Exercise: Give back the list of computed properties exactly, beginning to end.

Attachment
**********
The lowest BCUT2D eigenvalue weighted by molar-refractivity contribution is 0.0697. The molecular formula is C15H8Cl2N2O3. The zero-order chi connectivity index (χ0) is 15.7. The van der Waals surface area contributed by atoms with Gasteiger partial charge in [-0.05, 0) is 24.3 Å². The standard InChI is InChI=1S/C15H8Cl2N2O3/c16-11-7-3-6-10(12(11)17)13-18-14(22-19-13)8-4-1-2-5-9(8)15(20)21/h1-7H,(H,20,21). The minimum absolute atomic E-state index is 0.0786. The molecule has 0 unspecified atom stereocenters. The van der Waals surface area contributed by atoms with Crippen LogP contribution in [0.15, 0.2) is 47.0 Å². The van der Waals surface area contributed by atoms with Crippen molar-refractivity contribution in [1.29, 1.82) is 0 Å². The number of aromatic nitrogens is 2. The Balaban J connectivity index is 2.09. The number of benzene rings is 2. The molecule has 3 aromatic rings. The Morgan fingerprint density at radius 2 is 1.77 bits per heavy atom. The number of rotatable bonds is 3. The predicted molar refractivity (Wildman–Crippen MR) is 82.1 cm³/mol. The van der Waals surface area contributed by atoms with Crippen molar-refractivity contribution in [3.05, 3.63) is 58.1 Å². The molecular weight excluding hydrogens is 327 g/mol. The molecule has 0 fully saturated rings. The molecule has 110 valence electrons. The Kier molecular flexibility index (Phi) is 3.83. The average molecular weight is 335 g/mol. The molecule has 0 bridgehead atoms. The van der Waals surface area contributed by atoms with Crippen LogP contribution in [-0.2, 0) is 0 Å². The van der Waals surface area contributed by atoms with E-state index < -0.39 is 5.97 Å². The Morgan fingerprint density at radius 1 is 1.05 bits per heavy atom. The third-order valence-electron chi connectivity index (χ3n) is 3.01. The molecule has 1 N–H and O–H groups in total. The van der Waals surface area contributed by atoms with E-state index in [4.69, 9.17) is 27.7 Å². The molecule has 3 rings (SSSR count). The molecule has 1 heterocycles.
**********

The lowest BCUT2D eigenvalue weighted by molar-refractivity contribution is 0.0697. The molecular formula is C15H8Cl2N2O3. The zero-order chi connectivity index (χ0) is 15.7. The van der Waals surface area contributed by atoms with Gasteiger partial charge in [-0.05, 0) is 24.3 Å². The standard InChI is InChI=1S/C15H8Cl2N2O3/c16-11-7-3-6-10(12(11)17)13-18-14(22-19-13)8-4-1-2-5-9(8)15(20)21/h1-7H,(H,20,21). The minimum absolute atomic E-state index is 0.0786. The molecule has 0 unspecified atom stereocenters. The van der Waals surface area contributed by atoms with Crippen LogP contribution in [0.15, 0.2) is 47.0 Å². The van der Waals surface area contributed by atoms with Crippen molar-refractivity contribution in [1.29, 1.82) is 0 Å². The number of aromatic nitrogens is 2. The Balaban J connectivity index is 2.09. The number of benzene rings is 2. The molecule has 3 aromatic rings. The Morgan fingerprint density at radius 2 is 1.77 bits per heavy atom. The number of rotatable bonds is 3. The predicted molar refractivity (Wildman–Crippen MR) is 82.1 cm³/mol. The van der Waals surface area contributed by atoms with Crippen molar-refractivity contribution in [3.05, 3.63) is 58.1 Å². The molecular weight excluding hydrogens is 327 g/mol. The molecule has 0 fully saturated rings. The molecule has 110 valence electrons. The Kier molecular flexibility index (Phi) is 3.83. The average molecular weight is 335 g/mol. The molecule has 0 bridgehead atoms. The van der Waals surface area contributed by atoms with Crippen LogP contribution in [-0.2, 0) is 0 Å². The van der Waals surface area contributed by atoms with E-state index < -0.39 is 5.97 Å². The Morgan fingerprint density at radius 1 is 1.05 bits per heavy atom. The third-order valence-electron chi connectivity index (χ3n) is 3.01. The molecule has 1 N–H and O–H groups in total. The van der Waals surface area contributed by atoms with E-state index in [4.69, 9.17) is 27.7 Å². The molecule has 3 rings (SSSR count). The molecule has 1 heterocycles.